I tried the sleeping bag method. It does help with the stratification, and of course the pump does run less often. Still drips condensation, and I end up with a soggy sleeping bag. BTW, with 65degF ambient, and no insulation, the chilling system holds 50degF at the bottom of the fermenter, with the glycol bath hovering around -5degF. BTW my cheapo chest freezer runs at about 100w about a third cycle duty to keep the air inside at -20degF.

I'm thinking now that I'll enclose the entire brewhemoth in an insulated cavity (maybe 4'' of foam), ditch the internal chiller, an use a transmission cooler/fan to chill the box. This method worked quite well to chill my blichmans... that is, before I sold them and bought a hemoth. I used a cooler full of ice water in that setup. Did not enjoy swapping out 2L bottles of ice every day though.

I don't like having to clean the chilling coil separately from the fermentor, for which I use a cip ball.

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Old 03-17-2012, 03:56 AM   #8
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I tried the sleeping bag method. It does help with the stratification, and of course the pump does run less often. Still drips condensation, and I end up with a soggy sleeping bag. BTW, with 65degF ambient, and no insulation, the chilling system holds 50degF at the bottom of the fermenter, with the glycol bath hovering around -5degF. BTW my cheapo chest freezer runs at about 100w about a third cycle duty to keep the air inside at -20degF.
Sounds almost exactly like my results and setup. I am leaning toward insulating with some flexible foam sheets - polyethylene or neoprene that I can strap on and easily remove. The other method I am considering is a rigid foam box I can set over it. I don't think it would work as well though.

I like the internal chiller. It is easier and I think cheaper than making a "jacketed" glycol line around the outside of the fermenter with copper tubing and I sure don't want to struggle with trying to put it inside a fridge after every brew. Here is a picture of the stretched version.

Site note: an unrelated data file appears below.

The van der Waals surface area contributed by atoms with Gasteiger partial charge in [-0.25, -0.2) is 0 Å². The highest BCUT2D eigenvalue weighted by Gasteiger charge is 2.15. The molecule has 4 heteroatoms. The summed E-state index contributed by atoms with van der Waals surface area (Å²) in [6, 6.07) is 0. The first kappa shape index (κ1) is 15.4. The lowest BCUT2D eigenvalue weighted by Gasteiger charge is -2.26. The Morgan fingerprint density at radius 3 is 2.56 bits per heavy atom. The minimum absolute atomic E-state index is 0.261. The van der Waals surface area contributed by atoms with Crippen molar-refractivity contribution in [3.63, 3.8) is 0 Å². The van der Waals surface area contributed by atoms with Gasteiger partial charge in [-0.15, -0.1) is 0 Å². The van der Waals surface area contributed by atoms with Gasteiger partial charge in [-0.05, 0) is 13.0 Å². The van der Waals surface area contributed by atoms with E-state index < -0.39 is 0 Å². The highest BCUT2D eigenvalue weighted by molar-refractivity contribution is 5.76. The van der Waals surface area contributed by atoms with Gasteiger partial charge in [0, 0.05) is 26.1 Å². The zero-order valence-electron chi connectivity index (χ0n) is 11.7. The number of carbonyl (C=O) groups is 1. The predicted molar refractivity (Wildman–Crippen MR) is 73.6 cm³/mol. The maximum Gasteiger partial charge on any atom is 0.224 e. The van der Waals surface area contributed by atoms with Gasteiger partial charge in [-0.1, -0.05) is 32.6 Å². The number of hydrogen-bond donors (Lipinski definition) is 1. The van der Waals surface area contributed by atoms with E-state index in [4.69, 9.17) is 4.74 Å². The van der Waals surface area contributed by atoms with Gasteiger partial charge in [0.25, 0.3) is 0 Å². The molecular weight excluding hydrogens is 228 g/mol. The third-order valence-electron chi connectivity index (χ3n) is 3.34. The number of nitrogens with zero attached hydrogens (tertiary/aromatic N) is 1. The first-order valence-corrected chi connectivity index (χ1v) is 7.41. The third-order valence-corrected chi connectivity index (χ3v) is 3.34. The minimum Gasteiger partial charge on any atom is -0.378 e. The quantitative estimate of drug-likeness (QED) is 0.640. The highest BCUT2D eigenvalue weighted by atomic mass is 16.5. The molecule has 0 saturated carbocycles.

I plan on having a buddy weld a 1/2 threaded nipple on the chiller lid for a CIP ball (like nostalgia's) so that I can clean and sanitize it with the fermenter.

I can at least get down to lager fermenting temps. Anyway, I'd rather do the actual lagering in kegs in the fridge.
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Old 03-17-2012, 04:04 AM   #9
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Any small magnetic drive pump mounted outside the freezer should work and not add heat to the system since the motor is separate from the head.

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Old 03-17-2012, 05:27 AM   #10
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The pump I use is a danner magdrive 5 or 7. Coolant barely dribbles back into the reservoir. I do think that the id of the coil could be larger.

Having the pump external to the freezer would add too many complications I think.

I thought about the foam box that you just drop on the whole thing idea too. Complicating the matter is the entrance and exit of the cooling tubes.

I'm going to try and stretch the coil, and then check to see how much difference that makes. I'm pretty sure I'll end up having some sort of chamber, as I also have a problem with heating and thermal stratification. I have a 200w heat mat stuck to the side.

Would be nice to have a glass door so I could see the stainless etc. Kinda like a peep show.